Windshield wipers: How to do them and the benefits for blasting your core

a photo of a woman doing the windshield wiper exercise
(Image credit: Shutterstock)

Its name might make you think of being behind the wheel of your car on a rainy day, but the windshield wiper ab exercise is a fantastic move when it comes to blasting your midsection. 

This is the move you get if you cross the oblique activation of the Russian Twist, with the isometric hold of a leg lift. But how do you do it, and what are the benefits? Read on to find out more about how to do the windshield wiper ab exercise and the benefits for your midsection. 

As a reminder, if you’re new to exercise, or you’re returning to exercise following an injury or pregnancy, it’s a good idea to check in with your doctor first and chat with a personal trainer, who can help you build abdominal strength. This is a more advanced ab exercise, so it might be worth using some of the best ab exercises to work on your abdominal strength before trying it. It’s also one to avoid if you suffer from lower back issues, or if you’ve injured your lower back in the past.

While we’re talking about windshield wipers, read what happened when this fitness writer did 50 every day for a week here. 

How to do windshield wipers

Let’s start with how to do a windshield wiper. For this exercise, you’ll be lying on your back, so it’s a good idea to use one of the best yoga mats to offer some protection from the floor 

  • Lie on your back on the ground with your arms straight out on the floor, either side of your body. Your legs should be straight up towards the ceiling.
  • Twist your hips to the left until your legs slowly lower toward the ground on your left side.
  • Next, lift your legs and move them back to the right side, rotating the hips to the right as you do so.
  • Keep switching sides, making sure your core is engaged, and your lower back isn’t arching.

When it comes to how many reps to perform, remember that good form is the biggest priority here. Aim for three sets of 10 reps, five on each side. Alternatively, set a timer and do as many as possible for say, 30 seconds, then rest of 30 seconds.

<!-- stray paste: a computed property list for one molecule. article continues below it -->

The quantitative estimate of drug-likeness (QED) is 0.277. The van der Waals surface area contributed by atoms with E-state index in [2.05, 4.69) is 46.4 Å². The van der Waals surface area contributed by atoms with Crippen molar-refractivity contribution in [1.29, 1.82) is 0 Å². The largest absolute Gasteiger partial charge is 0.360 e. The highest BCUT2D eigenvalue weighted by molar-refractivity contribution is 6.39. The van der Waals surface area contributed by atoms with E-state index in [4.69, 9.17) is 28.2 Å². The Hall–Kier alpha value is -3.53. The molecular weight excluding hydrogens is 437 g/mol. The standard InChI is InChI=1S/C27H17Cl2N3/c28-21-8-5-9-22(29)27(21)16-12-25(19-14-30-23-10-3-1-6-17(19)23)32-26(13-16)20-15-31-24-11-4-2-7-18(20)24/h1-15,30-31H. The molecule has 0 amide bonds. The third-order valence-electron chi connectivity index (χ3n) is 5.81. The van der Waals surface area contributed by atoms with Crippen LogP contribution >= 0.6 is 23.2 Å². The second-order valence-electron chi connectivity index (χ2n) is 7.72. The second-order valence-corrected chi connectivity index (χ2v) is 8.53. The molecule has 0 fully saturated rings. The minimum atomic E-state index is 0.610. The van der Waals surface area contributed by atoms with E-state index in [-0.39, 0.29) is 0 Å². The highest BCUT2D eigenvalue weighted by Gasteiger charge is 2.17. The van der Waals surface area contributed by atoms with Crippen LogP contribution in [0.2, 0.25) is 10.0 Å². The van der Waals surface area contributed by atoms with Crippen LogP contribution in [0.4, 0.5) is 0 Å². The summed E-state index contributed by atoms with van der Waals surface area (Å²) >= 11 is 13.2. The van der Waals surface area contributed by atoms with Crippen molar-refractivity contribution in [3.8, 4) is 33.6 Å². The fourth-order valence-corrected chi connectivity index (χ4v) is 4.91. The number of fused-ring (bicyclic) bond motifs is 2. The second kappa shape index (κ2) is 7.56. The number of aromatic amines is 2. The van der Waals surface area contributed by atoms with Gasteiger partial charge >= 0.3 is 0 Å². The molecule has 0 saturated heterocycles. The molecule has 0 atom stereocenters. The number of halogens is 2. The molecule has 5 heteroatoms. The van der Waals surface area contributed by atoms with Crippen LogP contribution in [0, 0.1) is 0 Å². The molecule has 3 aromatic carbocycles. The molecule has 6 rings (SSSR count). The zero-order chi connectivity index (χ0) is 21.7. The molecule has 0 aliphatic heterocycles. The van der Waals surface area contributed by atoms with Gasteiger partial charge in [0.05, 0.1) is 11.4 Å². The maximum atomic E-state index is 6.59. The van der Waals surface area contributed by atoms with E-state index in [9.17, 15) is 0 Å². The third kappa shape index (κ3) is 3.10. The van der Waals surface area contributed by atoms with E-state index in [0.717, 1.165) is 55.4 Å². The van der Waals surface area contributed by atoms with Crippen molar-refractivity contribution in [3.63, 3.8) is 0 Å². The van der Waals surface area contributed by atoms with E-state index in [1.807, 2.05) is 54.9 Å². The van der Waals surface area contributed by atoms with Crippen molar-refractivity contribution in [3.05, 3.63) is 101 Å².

Windshield wipers: What are the benefits? 

Windshield wipers require the engagement of several core muscles. The upper and lower abs need to remain engaged as the legs move slowly from left to right, without the torso moving too much. Plus, the internal and external obliques — the muscles that run down the side of the body — are also working hard here to keep the torso still throughout the exercise. Oh and let’s not forget the muscles in the lower back, which are also working hard as the hips and legs rotate. 

As well as engaging most of the muscles in your midsection as you move, the windshield wiper involves an isometric hold, as you lower your legs to the ground and hover them off the floor. This requires your abs to work hard and stay engaged.

Windshield wipers: Form mistakes to look out for 

Like all ab exercises, the key to getting results from windshield wipers is doing them with good form. Here’s what to look out for: 

Arching at the lower back: You want to ensure your lower back stays pressed into your exercise mat during this exercise. When your back lifts away from the mat, your abs aren’t working as hard, making the move less effective, but also putting you at risk of an injury. 

Moving too quickly: Your legs shouldn’t be moving anywhere near as quickly as the windshield wipers of your car might go on a September morning. The key to this exercise is moving slowly and with control. 

Windshield wipers: Variations to try 

If windshield wipers are still out of your grasp, the good news is that the move is relatively easy to modify. To work on your technique and oblique strength, start by bending your knees to a 90-degree angle during the windshield wipers. This will make the move easier on your body. 

Alternatively, straighten your legs but reduce your range of motion. If this is still too much, add more Russian twists, dead bugs, and side planks to your workouts to build strength in your oblique muscles. 

If windshield wipers are too easy, bring your arms next to your body, or raise them off the mat to make the move harder. Alternatively, move on to hanging windshield wipers. To do the hanging variation of this exercise, hang from a bar and raise your legs out in front of you so that you are making an L shape with your body. Rotate your legs from side to side. Again, you can make the move easier by bending your knees. 

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Jane McGuire
Fitness editor

Jane McGuire is Tom's Guide's Fitness editor, which means she looks after everything fitness related - from running gear to yoga mats. An avid runner, Jane has tested and reviewed fitness products for the past five years, so knows what to look for when finding a good running watch or a pair of shorts with pockets big enough for your smartphone. When she's not pounding the pavements, you'll find Jane striding round the Surrey Hills, taking far too many photos of her puppy.